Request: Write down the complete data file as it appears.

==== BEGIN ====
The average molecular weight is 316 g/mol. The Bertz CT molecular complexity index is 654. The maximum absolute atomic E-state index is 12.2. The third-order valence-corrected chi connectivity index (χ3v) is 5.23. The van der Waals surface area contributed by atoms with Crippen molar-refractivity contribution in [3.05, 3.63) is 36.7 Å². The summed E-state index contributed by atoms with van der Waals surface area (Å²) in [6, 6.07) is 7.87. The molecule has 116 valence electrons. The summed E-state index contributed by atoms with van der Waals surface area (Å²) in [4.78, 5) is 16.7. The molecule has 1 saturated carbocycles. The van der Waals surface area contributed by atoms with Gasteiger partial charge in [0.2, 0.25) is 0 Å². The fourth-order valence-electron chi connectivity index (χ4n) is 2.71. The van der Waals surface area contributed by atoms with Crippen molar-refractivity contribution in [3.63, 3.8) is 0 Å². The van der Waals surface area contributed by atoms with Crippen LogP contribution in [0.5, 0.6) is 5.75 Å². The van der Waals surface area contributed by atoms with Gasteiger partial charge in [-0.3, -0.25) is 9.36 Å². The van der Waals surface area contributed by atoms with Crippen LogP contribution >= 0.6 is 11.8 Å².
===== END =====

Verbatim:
The average molecular weight is 316 g/mol. The Bertz CT molecular complexity index is 654. The maximum absolute atomic E-state index is 12.2. The third-order valence-corrected chi connectivity index (χ3v) is 5.23. The van der Waals surface area contributed by atoms with Crippen molar-refractivity contribution in [3.05, 3.63) is 36.7 Å². The summed E-state index contributed by atoms with van der Waals surface area (Å²) in [6, 6.07) is 7.87. The molecule has 116 valence electrons. The summed E-state index contributed by atoms with van der Waals surface area (Å²) in [4.78, 5) is 16.7. The molecule has 1 saturated carbocycles. The van der Waals surface area contributed by atoms with Gasteiger partial charge in [0.2, 0.25) is 0 Å². The fourth-order valence-electron chi connectivity index (χ4n) is 2.71. The van der Waals surface area contributed by atoms with Crippen molar-refractivity contribution in [3.63, 3.8) is 0 Å². The van der Waals surface area contributed by atoms with Crippen LogP contribution in [0.5, 0.6) is 5.75 Å². The van der Waals surface area contributed by atoms with Gasteiger partial charge in [-0.3, -0.25) is 9.36 Å². The van der Waals surface area contributed by atoms with Crippen LogP contribution >= 0.6 is 11.8 Å².